IndyCar drivers get real-world lessons with virtual iRacing crashes

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VIRTUAL MOTEGI, Japan — There will come a day when real world racing returns and drivers in the NTT IndyCar Series apply their techniques to the real race car. But when that day arrives, hopefully soon, iRacing could continue to play a key role as a valuable learning tool.

The best example is from Saturday’s Firestone 175, the fourth race of IndyCar’s iRacing Challenge at virtual Twin Ring Motegi.

The high-speed oval was last used by the NTT IndyCar Series in 2010. The last IndyCar race at Motegi was held on the road course in 2011 because the oval was damaged from an earthquake that created the huge Tsunami that devastated much of the coast of Japan. During that earthquake, a nuclear powerplant was damaged at Fukushima, leaking radiation into the area.

RESULTS: Click here to see where everyone finished at Twin Ring Motegi

WHAT DRIVERS SAID: Postrace reaction from Motegi

Saturday’s Firestone 175 on the virtual oval was a tremendous reminder of how fast and how tricky the oval was at Motegi. In many ways, it’s similar to NASCAR’s Darlington Raceway because Turns 1 and two have a completely different radius than Turns 3 and 4. making it egg-shaped.

During Saturday’s race, rookie Oliver Askew was involved in multiple incidents with veteran drivers. The 23-year-old from Jupiter, Florida, is in his rookie season in IndyCar and is the reigning Indy Lights Series champion.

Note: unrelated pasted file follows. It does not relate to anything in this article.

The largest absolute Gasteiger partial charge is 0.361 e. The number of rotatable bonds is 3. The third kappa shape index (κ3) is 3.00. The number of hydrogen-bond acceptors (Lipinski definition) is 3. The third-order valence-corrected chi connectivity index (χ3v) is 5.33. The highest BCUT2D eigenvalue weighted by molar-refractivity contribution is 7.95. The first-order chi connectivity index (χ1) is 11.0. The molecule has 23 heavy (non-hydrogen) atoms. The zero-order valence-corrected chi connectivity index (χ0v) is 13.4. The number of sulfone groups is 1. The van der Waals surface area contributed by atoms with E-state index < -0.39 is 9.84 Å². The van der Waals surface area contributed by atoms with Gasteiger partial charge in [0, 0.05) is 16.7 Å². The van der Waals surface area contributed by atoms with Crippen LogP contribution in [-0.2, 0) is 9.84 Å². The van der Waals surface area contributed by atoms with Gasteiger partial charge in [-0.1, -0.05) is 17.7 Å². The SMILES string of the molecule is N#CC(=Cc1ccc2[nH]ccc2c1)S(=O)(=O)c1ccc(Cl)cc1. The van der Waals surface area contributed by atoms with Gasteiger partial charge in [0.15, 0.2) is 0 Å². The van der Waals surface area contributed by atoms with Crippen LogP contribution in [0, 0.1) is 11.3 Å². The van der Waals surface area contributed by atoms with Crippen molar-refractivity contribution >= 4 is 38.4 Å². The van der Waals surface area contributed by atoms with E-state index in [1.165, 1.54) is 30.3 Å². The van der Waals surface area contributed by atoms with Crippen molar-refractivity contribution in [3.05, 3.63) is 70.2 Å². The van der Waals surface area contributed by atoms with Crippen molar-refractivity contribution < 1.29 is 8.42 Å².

The only two oval races on the Indy Lights schedule in 2019 were the Freedom 100 at Indianapolis Motor Speedway and at Gateway. Askew won both last year, including a win from the pole at Gateway.

Saturday’s virtual race was the first time Askew raced against IndyCar competition on a high-banked oval.

Will Power — Photo by Chris Graythen/Getty Images

Team Penske driver Will Power sent the Arrow McLaren Racing SP rookie a rather snarky text message afterward. Askew was part of Team Penske driver Scott McLaughlin’s virtual crash and also had an incident with Power, damaging his car.

Because this was iRacing, however, there were no real-world consequences, other than some red-hot tempers.

I had three of the clapping signs with a little sign like this,” Power said, using the “OK” sign sarcastically, in describing the text he sent Askew. “’Took out the two leaders with a few laps to go. Huge lack of respect for the drivers who worked hard to be there racing for the win at the end, which you will be at some point.’